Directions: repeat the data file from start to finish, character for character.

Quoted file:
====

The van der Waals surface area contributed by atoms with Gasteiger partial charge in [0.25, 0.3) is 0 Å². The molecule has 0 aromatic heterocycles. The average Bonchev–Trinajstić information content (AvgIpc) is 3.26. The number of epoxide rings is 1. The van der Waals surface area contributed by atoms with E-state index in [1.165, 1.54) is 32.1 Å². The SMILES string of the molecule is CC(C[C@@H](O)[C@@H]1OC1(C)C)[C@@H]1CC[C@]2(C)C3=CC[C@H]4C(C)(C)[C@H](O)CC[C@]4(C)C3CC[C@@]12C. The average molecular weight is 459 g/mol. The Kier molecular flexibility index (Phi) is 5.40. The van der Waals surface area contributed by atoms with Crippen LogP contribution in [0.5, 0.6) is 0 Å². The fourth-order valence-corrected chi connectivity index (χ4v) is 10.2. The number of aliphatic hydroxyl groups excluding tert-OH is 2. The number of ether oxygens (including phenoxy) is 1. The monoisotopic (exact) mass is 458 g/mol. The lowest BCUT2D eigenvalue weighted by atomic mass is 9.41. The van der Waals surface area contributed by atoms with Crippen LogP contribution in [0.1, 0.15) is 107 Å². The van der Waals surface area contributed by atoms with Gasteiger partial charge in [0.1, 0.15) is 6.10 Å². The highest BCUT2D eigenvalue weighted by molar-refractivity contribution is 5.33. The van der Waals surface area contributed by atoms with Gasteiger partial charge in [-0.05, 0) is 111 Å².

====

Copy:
The van der Waals surface area contributed by atoms with Gasteiger partial charge in [0.25, 0.3) is 0 Å². The molecule has 0 aromatic heterocycles. The average Bonchev–Trinajstić information content (AvgIpc) is 3.26. The number of epoxide rings is 1. The van der Waals surface area contributed by atoms with E-state index in [1.165, 1.54) is 32.1 Å². The SMILES string of the molecule is CC(C[C@@H](O)[C@@H]1OC1(C)C)[C@@H]1CC[C@]2(C)C3=CC[C@H]4C(C)(C)[C@H](O)CC[C@]4(C)C3CC[C@@]12C. The average molecular weight is 459 g/mol. The Kier molecular flexibility index (Phi) is 5.40. The van der Waals surface area contributed by atoms with Crippen LogP contribution in [0.5, 0.6) is 0 Å². The fourth-order valence-corrected chi connectivity index (χ4v) is 10.2. The number of aliphatic hydroxyl groups excluding tert-OH is 2. The number of ether oxygens (including phenoxy) is 1. The monoisotopic (exact) mass is 458 g/mol. The lowest BCUT2D eigenvalue weighted by atomic mass is 9.41. The van der Waals surface area contributed by atoms with Crippen LogP contribution in [0.1, 0.15) is 107 Å². The van der Waals surface area contributed by atoms with Gasteiger partial charge in [0.1, 0.15) is 6.10 Å². The highest BCUT2D eigenvalue weighted by molar-refractivity contribution is 5.33. The van der Waals surface area contributed by atoms with Gasteiger partial charge in [-0.05, 0) is 111 Å².